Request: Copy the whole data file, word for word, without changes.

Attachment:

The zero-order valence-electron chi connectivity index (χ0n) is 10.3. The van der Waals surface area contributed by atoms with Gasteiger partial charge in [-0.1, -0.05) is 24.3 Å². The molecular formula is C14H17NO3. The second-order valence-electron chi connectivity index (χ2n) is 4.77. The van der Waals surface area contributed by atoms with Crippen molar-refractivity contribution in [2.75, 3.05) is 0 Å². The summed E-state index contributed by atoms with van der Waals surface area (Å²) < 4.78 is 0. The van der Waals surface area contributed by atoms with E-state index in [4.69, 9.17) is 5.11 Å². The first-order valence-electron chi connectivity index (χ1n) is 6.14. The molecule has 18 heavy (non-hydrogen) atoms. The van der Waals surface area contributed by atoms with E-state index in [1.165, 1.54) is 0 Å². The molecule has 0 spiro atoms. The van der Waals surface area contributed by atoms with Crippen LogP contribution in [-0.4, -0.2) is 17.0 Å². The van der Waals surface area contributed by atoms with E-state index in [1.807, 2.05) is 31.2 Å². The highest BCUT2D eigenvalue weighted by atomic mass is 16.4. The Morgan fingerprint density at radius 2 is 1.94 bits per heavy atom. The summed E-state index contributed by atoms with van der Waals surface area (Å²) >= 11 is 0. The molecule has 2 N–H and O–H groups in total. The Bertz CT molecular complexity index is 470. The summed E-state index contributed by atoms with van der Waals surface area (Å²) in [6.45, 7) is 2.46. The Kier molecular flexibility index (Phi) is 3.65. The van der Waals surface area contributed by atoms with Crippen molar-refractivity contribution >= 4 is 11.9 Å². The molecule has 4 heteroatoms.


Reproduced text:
The zero-order valence-electron chi connectivity index (χ0n) is 10.3. The van der Waals surface area contributed by atoms with Gasteiger partial charge in [-0.1, -0.05) is 24.3 Å². The molecular formula is C14H17NO3. The second-order valence-electron chi connectivity index (χ2n) is 4.77. The van der Waals surface area contributed by atoms with Crippen molar-refractivity contribution in [2.75, 3.05) is 0 Å². The summed E-state index contributed by atoms with van der Waals surface area (Å²) < 4.78 is 0. The van der Waals surface area contributed by atoms with E-state index in [4.69, 9.17) is 5.11 Å². The first-order valence-electron chi connectivity index (χ1n) is 6.14. The molecule has 18 heavy (non-hydrogen) atoms. The van der Waals surface area contributed by atoms with E-state index in [1.165, 1.54) is 0 Å². The molecule has 0 spiro atoms. The van der Waals surface area contributed by atoms with Crippen LogP contribution in [-0.4, -0.2) is 17.0 Å². The van der Waals surface area contributed by atoms with E-state index in [1.807, 2.05) is 31.2 Å². The highest BCUT2D eigenvalue weighted by atomic mass is 16.4. The Morgan fingerprint density at radius 2 is 1.94 bits per heavy atom. The summed E-state index contributed by atoms with van der Waals surface area (Å²) >= 11 is 0. The molecule has 2 N–H and O–H groups in total. The Bertz CT molecular complexity index is 470. The summed E-state index contributed by atoms with van der Waals surface area (Å²) in [6.45, 7) is 2.46. The Kier molecular flexibility index (Phi) is 3.65. The van der Waals surface area contributed by atoms with Crippen molar-refractivity contribution >= 4 is 11.9 Å². The molecule has 4 heteroatoms.